Zantovsky, a long time friend of Havel writes an interesting biography. It is not a glorification of Havel nor is it sensationalism. It is an honest telling of the good and the bad. Havel was no saint and lived more closely to Rousseau than a saintly leader. His wife Olga was his rock, but not is only intimate relationship. He loved Rock and Roll and in fact for a White House visit convinced Clinton to have Lou Reed play. Clinton agreed, with the condition that "Walk on the Wild Side" Would not be play. The Lewinsky scandal was the hot item and a song about drag queens would not do much to help his image. Clinton and Havel developed a friendship. In my mind, I have the feeling the two of them together, after a few drinks, would be little different than the old Saturday Night Live skit with Steve Martin and Dan Aykroyd -- the two wild and crazy guys from Czechoslovakia. This can be compared to Havel's relationship with Thatcher, who mothered over him -- telling him what he is doing right and what he is doing wrong.

Havel was born into wealth which was not a good thing after the Iron Curtain went up. He was seen as less of a citizen and more suspect because of his millionaire family. Havel, without property and his family’s wealth, was able to was able to live well from his writing. His plays were a hit in Czechoslovakia and outside the Iron Curtain too. The crushing of the Prague Spring, which Havel took a role, brought an end to his work inside of Czechoslovakia, however he was still paid in the West. Havel was also a founder of Charter 77 an informal initiative criticizing the government for its human rights failings. These human rights were guaranteed by the Czechoslovak constitution and various international agreements the government had signed. The government declared Charter 77 illegal and no copies were officially printed, but it circulated underground and in the West.

Havel’s association with Charter 77 brought him under official surveillance and several prison sentences from 1979 -1983. Prison was not as bad as expected. Not being physically big or athletic he worried about his safety, but found in the hierarchy of prison, as a political prisoner, he sat pretty high on the list. Not that being a political prisoner was considered glamorous like bank robbing to other prisoners, but being jailed for confronting the government that sentenced the prisoners made him the enemy of their enemy, so to speak. Havel also had earned an international following which kept pressure on the government to keep his prison stays short.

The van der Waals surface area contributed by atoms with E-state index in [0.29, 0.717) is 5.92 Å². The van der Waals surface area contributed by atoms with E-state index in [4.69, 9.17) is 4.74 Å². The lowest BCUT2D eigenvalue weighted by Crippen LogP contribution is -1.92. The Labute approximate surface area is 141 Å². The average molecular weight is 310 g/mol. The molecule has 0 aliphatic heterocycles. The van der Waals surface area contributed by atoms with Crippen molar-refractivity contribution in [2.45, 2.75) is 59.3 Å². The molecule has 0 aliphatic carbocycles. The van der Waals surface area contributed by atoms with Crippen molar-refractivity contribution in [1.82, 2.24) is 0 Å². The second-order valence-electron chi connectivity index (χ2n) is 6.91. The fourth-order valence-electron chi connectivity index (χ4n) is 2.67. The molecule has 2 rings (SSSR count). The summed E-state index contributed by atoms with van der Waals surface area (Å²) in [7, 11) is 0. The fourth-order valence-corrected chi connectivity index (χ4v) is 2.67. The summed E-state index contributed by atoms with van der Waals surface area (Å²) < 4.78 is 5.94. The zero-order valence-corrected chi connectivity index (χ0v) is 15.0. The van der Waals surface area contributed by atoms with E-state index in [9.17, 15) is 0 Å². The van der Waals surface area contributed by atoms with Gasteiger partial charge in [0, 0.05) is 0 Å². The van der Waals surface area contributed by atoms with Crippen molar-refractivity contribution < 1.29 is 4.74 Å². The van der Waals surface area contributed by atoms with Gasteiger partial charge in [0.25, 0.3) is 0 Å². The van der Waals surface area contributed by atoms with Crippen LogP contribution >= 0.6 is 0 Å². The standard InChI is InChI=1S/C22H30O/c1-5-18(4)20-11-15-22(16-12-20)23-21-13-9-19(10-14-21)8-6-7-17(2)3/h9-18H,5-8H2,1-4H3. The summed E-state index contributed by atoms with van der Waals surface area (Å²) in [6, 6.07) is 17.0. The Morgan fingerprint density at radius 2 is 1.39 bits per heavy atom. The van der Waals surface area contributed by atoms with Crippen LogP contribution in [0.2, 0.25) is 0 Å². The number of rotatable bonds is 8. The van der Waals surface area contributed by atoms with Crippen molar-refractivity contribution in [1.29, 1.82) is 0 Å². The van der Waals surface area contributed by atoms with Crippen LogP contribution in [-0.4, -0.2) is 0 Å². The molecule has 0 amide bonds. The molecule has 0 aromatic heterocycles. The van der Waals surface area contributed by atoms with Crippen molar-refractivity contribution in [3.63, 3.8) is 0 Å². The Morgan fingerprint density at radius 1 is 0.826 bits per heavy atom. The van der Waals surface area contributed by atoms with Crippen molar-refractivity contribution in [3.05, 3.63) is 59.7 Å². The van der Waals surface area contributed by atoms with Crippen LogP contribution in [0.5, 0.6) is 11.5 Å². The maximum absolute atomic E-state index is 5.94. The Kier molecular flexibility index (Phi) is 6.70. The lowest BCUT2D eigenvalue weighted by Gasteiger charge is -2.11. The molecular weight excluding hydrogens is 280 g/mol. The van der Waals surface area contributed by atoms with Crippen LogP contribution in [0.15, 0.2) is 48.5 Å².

No less remarkable is the surprising smoothness of Czechoslovakian freedom. As president, Havel managed to keep things under control. There was no circus atmosphere as in Romania. There were difficult and tough decisions, but it was a model for transition. The breakup of Czechoslovakia into two countries was also relatively smooth. Much smoother than the breakup of Yugoslavia, also an “artificial” country drawn up after World War I.

The book includes some humor and some irony too. For example, when the German president met with President Havel, he greeted him by saying, “The last time we came in tanks. I walked this time.” He earned the Presidential Medal of Freedom and was awarded it with Charlton Heston, Julia Child, and Dave Thomas (Wendy’s).